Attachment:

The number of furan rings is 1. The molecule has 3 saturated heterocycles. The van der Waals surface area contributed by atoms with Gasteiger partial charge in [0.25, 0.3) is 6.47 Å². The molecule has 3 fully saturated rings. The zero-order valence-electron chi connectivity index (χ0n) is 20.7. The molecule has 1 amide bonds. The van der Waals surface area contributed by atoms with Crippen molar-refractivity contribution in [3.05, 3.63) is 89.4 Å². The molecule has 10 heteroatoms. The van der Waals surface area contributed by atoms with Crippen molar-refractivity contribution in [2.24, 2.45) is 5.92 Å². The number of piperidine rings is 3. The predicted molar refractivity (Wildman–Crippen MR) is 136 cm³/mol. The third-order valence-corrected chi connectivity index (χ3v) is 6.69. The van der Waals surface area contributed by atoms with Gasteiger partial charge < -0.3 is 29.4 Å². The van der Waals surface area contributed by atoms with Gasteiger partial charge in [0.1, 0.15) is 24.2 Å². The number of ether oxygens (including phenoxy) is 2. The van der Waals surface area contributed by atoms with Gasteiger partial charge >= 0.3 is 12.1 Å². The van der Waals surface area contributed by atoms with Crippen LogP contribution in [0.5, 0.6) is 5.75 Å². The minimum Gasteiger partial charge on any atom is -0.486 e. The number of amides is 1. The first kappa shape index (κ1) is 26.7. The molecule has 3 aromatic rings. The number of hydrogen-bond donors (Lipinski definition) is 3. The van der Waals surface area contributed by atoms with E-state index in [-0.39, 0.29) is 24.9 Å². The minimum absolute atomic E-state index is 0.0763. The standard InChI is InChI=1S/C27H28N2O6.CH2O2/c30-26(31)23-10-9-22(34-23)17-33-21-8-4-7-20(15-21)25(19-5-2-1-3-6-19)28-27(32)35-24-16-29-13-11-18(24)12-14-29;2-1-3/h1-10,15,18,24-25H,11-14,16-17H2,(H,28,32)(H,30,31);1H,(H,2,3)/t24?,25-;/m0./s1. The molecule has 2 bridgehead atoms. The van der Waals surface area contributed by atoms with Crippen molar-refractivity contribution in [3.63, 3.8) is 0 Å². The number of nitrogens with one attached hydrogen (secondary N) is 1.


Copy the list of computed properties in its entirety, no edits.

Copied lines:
The number of furan rings is 1. The molecule has 3 saturated heterocycles. The van der Waals surface area contributed by atoms with Gasteiger partial charge in [0.25, 0.3) is 6.47 Å². The molecule has 3 fully saturated rings. The zero-order valence-electron chi connectivity index (χ0n) is 20.7. The molecule has 1 amide bonds. The van der Waals surface area contributed by atoms with Crippen molar-refractivity contribution in [3.05, 3.63) is 89.4 Å². The molecule has 10 heteroatoms. The van der Waals surface area contributed by atoms with Crippen molar-refractivity contribution in [2.24, 2.45) is 5.92 Å². The number of piperidine rings is 3. The predicted molar refractivity (Wildman–Crippen MR) is 136 cm³/mol. The third-order valence-corrected chi connectivity index (χ3v) is 6.69. The van der Waals surface area contributed by atoms with Gasteiger partial charge < -0.3 is 29.4 Å². The van der Waals surface area contributed by atoms with Gasteiger partial charge in [0.1, 0.15) is 24.2 Å². The number of ether oxygens (including phenoxy) is 2. The van der Waals surface area contributed by atoms with Gasteiger partial charge >= 0.3 is 12.1 Å². The van der Waals surface area contributed by atoms with Crippen LogP contribution in [0.5, 0.6) is 5.75 Å². The minimum Gasteiger partial charge on any atom is -0.486 e. The number of amides is 1. The first kappa shape index (κ1) is 26.7. The molecule has 3 aromatic rings. The number of hydrogen-bond donors (Lipinski definition) is 3. The van der Waals surface area contributed by atoms with E-state index in [-0.39, 0.29) is 24.9 Å². The minimum absolute atomic E-state index is 0.0763. The standard InChI is InChI=1S/C27H28N2O6.CH2O2/c30-26(31)23-10-9-22(34-23)17-33-21-8-4-7-20(15-21)25(19-5-2-1-3-6-19)28-27(32)35-24-16-29-13-11-18(24)12-14-29;2-1-3/h1-10,15,18,24-25H,11-14,16-17H2,(H,28,32)(H,30,31);1H,(H,2,3)/t24?,25-;/m0./s1. The molecule has 2 bridgehead atoms. The van der Waals surface area contributed by atoms with Crippen molar-refractivity contribution in [3.63, 3.8) is 0 Å². The number of nitrogens with one attached hydrogen (secondary N) is 1.